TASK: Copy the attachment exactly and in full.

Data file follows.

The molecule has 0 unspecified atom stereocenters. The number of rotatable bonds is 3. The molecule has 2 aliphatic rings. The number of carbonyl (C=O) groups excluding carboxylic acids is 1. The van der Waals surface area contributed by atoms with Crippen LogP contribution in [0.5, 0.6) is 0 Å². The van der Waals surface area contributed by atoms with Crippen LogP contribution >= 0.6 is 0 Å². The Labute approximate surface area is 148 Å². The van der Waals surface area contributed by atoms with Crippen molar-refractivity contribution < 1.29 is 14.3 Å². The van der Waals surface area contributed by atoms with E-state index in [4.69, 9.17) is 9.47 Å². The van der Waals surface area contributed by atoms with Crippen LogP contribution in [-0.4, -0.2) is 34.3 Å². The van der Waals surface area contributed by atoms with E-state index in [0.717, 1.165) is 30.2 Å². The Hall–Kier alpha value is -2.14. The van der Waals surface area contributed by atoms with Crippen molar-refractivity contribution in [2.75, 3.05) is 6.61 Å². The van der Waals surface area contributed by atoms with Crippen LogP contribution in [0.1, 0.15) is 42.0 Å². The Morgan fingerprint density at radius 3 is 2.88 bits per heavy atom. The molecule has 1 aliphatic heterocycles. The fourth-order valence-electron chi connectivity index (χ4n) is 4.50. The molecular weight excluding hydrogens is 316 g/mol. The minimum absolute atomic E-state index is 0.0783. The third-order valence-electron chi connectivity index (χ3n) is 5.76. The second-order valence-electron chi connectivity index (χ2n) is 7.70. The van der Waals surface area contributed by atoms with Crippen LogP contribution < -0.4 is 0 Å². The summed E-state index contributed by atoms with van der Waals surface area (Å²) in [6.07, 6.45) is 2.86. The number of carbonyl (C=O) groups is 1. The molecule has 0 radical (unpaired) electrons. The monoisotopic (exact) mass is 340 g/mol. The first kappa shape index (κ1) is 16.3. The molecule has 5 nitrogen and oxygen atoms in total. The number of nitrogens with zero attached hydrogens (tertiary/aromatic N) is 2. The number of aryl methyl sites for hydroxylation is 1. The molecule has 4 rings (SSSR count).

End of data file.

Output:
The molecule has 0 unspecified atom stereocenters. The number of rotatable bonds is 3. The molecule has 2 aliphatic rings. The number of carbonyl (C=O) groups excluding carboxylic acids is 1. The van der Waals surface area contributed by atoms with Crippen LogP contribution in [0.5, 0.6) is 0 Å². The van der Waals surface area contributed by atoms with Crippen LogP contribution >= 0.6 is 0 Å². The Labute approximate surface area is 148 Å². The van der Waals surface area contributed by atoms with Crippen molar-refractivity contribution < 1.29 is 14.3 Å². The van der Waals surface area contributed by atoms with E-state index in [4.69, 9.17) is 9.47 Å². The van der Waals surface area contributed by atoms with Crippen LogP contribution in [-0.4, -0.2) is 34.3 Å². The van der Waals surface area contributed by atoms with E-state index in [0.717, 1.165) is 30.2 Å². The Hall–Kier alpha value is -2.14. The van der Waals surface area contributed by atoms with Crippen molar-refractivity contribution in [2.75, 3.05) is 6.61 Å². The van der Waals surface area contributed by atoms with Crippen LogP contribution in [0.1, 0.15) is 42.0 Å². The Morgan fingerprint density at radius 3 is 2.88 bits per heavy atom. The molecule has 1 aliphatic heterocycles. The fourth-order valence-electron chi connectivity index (χ4n) is 4.50. The molecular weight excluding hydrogens is 316 g/mol. The minimum absolute atomic E-state index is 0.0783. The third-order valence-electron chi connectivity index (χ3n) is 5.76. The second-order valence-electron chi connectivity index (χ2n) is 7.70. The van der Waals surface area contributed by atoms with Crippen LogP contribution < -0.4 is 0 Å². The summed E-state index contributed by atoms with van der Waals surface area (Å²) in [6.07, 6.45) is 2.86. The number of carbonyl (C=O) groups is 1. The molecule has 0 radical (unpaired) electrons. The monoisotopic (exact) mass is 340 g/mol. The first kappa shape index (κ1) is 16.3. The molecule has 5 nitrogen and oxygen atoms in total. The number of nitrogens with zero attached hydrogens (tertiary/aromatic N) is 2. The number of aryl methyl sites for hydroxylation is 1. The molecule has 4 rings (SSSR count).